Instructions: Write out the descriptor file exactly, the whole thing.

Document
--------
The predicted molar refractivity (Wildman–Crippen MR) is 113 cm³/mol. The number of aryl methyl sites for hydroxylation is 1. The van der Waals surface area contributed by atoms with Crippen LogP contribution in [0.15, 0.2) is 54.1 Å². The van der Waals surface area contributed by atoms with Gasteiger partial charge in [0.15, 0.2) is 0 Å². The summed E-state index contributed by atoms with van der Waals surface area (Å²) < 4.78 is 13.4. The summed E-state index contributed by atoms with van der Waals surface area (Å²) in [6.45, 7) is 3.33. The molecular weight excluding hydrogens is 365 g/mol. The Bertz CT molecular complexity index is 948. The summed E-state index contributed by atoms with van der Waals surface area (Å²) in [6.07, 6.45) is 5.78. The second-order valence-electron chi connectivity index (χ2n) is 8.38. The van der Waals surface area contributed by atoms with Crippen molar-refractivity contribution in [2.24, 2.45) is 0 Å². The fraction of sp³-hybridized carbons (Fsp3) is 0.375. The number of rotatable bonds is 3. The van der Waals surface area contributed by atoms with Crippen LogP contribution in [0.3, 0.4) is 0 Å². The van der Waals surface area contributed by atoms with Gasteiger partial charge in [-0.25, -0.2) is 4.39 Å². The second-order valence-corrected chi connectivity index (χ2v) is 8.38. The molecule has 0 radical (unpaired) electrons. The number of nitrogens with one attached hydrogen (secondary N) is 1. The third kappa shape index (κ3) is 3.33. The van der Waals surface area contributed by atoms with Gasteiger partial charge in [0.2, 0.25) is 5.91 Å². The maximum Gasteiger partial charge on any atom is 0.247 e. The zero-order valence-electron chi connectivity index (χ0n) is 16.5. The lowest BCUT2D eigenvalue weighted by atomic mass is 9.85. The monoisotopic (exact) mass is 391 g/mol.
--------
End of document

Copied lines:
The predicted molar refractivity (Wildman–Crippen MR) is 113 cm³/mol. The number of aryl methyl sites for hydroxylation is 1. The van der Waals surface area contributed by atoms with Crippen LogP contribution in [0.15, 0.2) is 54.1 Å². The van der Waals surface area contributed by atoms with Gasteiger partial charge in [0.15, 0.2) is 0 Å². The summed E-state index contributed by atoms with van der Waals surface area (Å²) < 4.78 is 13.4. The summed E-state index contributed by atoms with van der Waals surface area (Å²) in [6.45, 7) is 3.33. The molecular weight excluding hydrogens is 365 g/mol. The Bertz CT molecular complexity index is 948. The summed E-state index contributed by atoms with van der Waals surface area (Å²) in [6.07, 6.45) is 5.78. The second-order valence-electron chi connectivity index (χ2n) is 8.38. The van der Waals surface area contributed by atoms with Crippen molar-refractivity contribution in [2.24, 2.45) is 0 Å². The fraction of sp³-hybridized carbons (Fsp3) is 0.375. The number of rotatable bonds is 3. The van der Waals surface area contributed by atoms with Crippen LogP contribution in [0.3, 0.4) is 0 Å². The van der Waals surface area contributed by atoms with Gasteiger partial charge in [-0.25, -0.2) is 4.39 Å². The second-order valence-corrected chi connectivity index (χ2v) is 8.38. The molecule has 0 radical (unpaired) electrons. The number of nitrogens with one attached hydrogen (secondary N) is 1. The third kappa shape index (κ3) is 3.33. The van der Waals surface area contributed by atoms with Gasteiger partial charge in [0.2, 0.25) is 5.91 Å². The maximum Gasteiger partial charge on any atom is 0.247 e. The zero-order valence-electron chi connectivity index (χ0n) is 16.5. The lowest BCUT2D eigenvalue weighted by atomic mass is 9.85. The monoisotopic (exact) mass is 391 g/mol.